Resolve to Use More Multimedia In Your Media Relations
It’s tougher than ever to score a great news story in today’s climate. You are competing for space in a nationally-dominated media cycle during a pandemic while newspapers are cutting staff in an effort to survive.
But it’s not impossible to pitch a great news story, even in this climate. To stand out, you need to have a great story that is compelling and newsworthy, and you need to make it easy for reporters to see “how” they can show your story. Multimedia engagement is the way to do that and here’s tips to help:
Offer a Zoom or Skype interview. Television crews are not getting out as often as they used to, so make it easy for them to connect by offering a virtual interview.
Send photos with your pitch or news release. Select a handful of photos (only the best ones that illustrate something about the story) to send out. Remember that images should be high-resolution so they can be broadcast or used in print. Do not send images as attachments with an emailed story pitch as spam blockers may nuke your great idea.
Add sound or video files. Record one or two sound bytes with people who are key to the story and reference them in your pitch. Add these clips to your multimedia news package.
Call out numbers. Reference key statistics or trends in your images and sound bytes if you can.
Keep your files organized. Write captions for the photos and clips. Label the file names to match up with the captions (e.g. Photo 1: Caption XYZ) so it’s not easy to confuse them. Set up a distribution folder using Google Drive, Dropbox, Files Anywhere or another service so you can easily share images and video with reporters.
Amplify your multimedia game on your social media. This can be tough when you have limited resources, but do what you can to bump up your use of photos and video on your social media. Creating a multimedia package for your story pitch gives you more assets to share.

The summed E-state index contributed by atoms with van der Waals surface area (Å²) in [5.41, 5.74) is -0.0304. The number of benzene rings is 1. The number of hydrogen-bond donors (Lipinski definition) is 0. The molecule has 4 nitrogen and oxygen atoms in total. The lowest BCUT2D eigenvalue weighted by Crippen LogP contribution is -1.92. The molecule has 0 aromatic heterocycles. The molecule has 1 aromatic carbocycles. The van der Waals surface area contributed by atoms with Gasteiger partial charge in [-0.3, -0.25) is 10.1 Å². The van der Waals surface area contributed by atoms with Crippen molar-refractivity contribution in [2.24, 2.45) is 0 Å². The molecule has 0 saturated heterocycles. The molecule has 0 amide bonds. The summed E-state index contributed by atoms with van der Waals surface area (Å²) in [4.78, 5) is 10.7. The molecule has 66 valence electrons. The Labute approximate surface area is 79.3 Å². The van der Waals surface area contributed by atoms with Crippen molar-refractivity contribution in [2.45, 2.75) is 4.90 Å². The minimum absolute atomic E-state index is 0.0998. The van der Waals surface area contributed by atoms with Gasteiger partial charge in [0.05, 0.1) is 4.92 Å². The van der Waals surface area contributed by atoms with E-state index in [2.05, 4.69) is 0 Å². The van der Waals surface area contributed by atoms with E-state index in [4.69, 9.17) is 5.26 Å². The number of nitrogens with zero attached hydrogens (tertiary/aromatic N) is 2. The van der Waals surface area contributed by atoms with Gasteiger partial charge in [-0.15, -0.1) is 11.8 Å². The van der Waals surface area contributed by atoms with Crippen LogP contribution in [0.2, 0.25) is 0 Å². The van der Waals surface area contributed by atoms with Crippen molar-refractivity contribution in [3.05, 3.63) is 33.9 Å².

Organize a virtual panel or Facebook Live. Give people an insider’s look at your work. Talk about issues in addiction, recovery and homelessness. Bring together key people in your community. Ask a local journalist to emcee the panel and invite journalists to attend. Record the panel using Zoom or another platform and share the video.
Note: The author writes a column every other month for Instigate magazine, which is published by an association called Citygate, which aids and empowers religious nonprofits assisting people dealing with homelessness and addiction. The tips she offers in this piece written for the January/February 2021 issue are helpful for other nonprofits too.
Ami Neiberger-Miller is a public relations strategist and writer. She is the founder of Steppingstone LLC, an independent PR practice near Washington, D.C. that provides public relations counsel, social media engagement, writing services, and creative design for publications and websites (contact to discuss your project, review our portfolio, sign up for our e-newsletter). She blogs about media relations, social media, public relations, and work-family balance. Follow her on Twitter @AmazingPRMaven